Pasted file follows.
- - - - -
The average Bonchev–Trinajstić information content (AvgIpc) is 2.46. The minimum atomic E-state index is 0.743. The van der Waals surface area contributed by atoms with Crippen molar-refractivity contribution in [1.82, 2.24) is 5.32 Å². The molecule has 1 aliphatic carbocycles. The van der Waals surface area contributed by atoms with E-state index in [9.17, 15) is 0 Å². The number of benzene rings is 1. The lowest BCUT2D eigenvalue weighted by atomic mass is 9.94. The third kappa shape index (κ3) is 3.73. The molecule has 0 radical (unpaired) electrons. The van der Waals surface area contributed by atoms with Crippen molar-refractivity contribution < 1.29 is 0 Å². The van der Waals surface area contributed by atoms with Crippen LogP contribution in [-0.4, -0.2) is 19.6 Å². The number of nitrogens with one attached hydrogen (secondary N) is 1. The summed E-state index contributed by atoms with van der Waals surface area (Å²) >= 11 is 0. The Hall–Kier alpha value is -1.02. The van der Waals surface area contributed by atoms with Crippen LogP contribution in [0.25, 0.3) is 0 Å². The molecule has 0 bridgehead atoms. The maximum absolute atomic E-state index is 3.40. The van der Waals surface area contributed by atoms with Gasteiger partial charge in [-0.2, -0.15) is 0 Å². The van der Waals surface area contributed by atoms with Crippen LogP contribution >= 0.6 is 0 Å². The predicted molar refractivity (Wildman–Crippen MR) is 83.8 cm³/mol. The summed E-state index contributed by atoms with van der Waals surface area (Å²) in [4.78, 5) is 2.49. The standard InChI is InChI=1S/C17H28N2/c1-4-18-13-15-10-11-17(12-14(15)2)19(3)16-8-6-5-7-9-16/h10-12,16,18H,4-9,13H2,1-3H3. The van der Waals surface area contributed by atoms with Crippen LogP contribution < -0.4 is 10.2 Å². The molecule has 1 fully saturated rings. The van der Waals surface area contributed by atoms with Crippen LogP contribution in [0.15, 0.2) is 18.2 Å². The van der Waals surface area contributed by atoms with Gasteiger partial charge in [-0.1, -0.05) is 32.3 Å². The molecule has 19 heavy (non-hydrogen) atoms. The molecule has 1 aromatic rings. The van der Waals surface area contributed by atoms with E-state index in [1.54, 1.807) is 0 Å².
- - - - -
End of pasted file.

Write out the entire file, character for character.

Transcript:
The average Bonchev–Trinajstić information content (AvgIpc) is 2.46. The minimum atomic E-state index is 0.743. The van der Waals surface area contributed by atoms with Crippen molar-refractivity contribution in [1.82, 2.24) is 5.32 Å². The molecule has 1 aliphatic carbocycles. The van der Waals surface area contributed by atoms with E-state index in [9.17, 15) is 0 Å². The number of benzene rings is 1. The lowest BCUT2D eigenvalue weighted by atomic mass is 9.94. The third kappa shape index (κ3) is 3.73. The molecule has 0 radical (unpaired) electrons. The van der Waals surface area contributed by atoms with Crippen molar-refractivity contribution < 1.29 is 0 Å². The van der Waals surface area contributed by atoms with Crippen LogP contribution in [-0.4, -0.2) is 19.6 Å². The number of nitrogens with one attached hydrogen (secondary N) is 1. The summed E-state index contributed by atoms with van der Waals surface area (Å²) >= 11 is 0. The Hall–Kier alpha value is -1.02. The van der Waals surface area contributed by atoms with Crippen LogP contribution in [0.25, 0.3) is 0 Å². The molecule has 0 bridgehead atoms. The maximum absolute atomic E-state index is 3.40. The van der Waals surface area contributed by atoms with Gasteiger partial charge in [-0.2, -0.15) is 0 Å². The van der Waals surface area contributed by atoms with Crippen LogP contribution >= 0.6 is 0 Å². The predicted molar refractivity (Wildman–Crippen MR) is 83.8 cm³/mol. The summed E-state index contributed by atoms with van der Waals surface area (Å²) in [4.78, 5) is 2.49. The standard InChI is InChI=1S/C17H28N2/c1-4-18-13-15-10-11-17(12-14(15)2)19(3)16-8-6-5-7-9-16/h10-12,16,18H,4-9,13H2,1-3H3. The van der Waals surface area contributed by atoms with Crippen LogP contribution < -0.4 is 10.2 Å². The molecule has 1 fully saturated rings. The van der Waals surface area contributed by atoms with Crippen LogP contribution in [0.15, 0.2) is 18.2 Å². The van der Waals surface area contributed by atoms with Gasteiger partial charge in [-0.1, -0.05) is 32.3 Å². The molecule has 19 heavy (non-hydrogen) atoms. The molecule has 1 aromatic rings. The van der Waals surface area contributed by atoms with E-state index in [1.54, 1.807) is 0 Å².